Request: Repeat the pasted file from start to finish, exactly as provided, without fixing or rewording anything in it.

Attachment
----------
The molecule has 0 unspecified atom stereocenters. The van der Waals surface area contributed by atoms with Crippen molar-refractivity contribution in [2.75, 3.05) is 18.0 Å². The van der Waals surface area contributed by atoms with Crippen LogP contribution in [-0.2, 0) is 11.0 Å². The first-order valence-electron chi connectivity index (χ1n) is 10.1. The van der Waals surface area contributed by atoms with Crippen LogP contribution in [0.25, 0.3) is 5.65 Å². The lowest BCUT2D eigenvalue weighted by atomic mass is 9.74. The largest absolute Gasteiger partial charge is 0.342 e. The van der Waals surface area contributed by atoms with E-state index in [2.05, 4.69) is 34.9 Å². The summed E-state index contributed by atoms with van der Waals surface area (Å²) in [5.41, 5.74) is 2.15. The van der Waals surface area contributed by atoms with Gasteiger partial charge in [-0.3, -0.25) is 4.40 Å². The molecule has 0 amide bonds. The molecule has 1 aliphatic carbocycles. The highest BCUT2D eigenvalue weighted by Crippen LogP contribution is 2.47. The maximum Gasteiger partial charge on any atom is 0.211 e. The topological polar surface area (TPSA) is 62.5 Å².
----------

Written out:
The molecule has 0 unspecified atom stereocenters. The van der Waals surface area contributed by atoms with Crippen molar-refractivity contribution in [2.75, 3.05) is 18.0 Å². The van der Waals surface area contributed by atoms with Crippen LogP contribution in [-0.2, 0) is 11.0 Å². The first-order valence-electron chi connectivity index (χ1n) is 10.1. The van der Waals surface area contributed by atoms with Crippen LogP contribution in [0.25, 0.3) is 5.65 Å². The lowest BCUT2D eigenvalue weighted by atomic mass is 9.74. The largest absolute Gasteiger partial charge is 0.342 e. The van der Waals surface area contributed by atoms with E-state index in [2.05, 4.69) is 34.9 Å². The summed E-state index contributed by atoms with van der Waals surface area (Å²) in [5.41, 5.74) is 2.15. The van der Waals surface area contributed by atoms with Gasteiger partial charge in [-0.3, -0.25) is 4.40 Å². The molecule has 0 amide bonds. The molecule has 1 aliphatic carbocycles. The highest BCUT2D eigenvalue weighted by Crippen LogP contribution is 2.47. The maximum Gasteiger partial charge on any atom is 0.211 e. The topological polar surface area (TPSA) is 62.5 Å².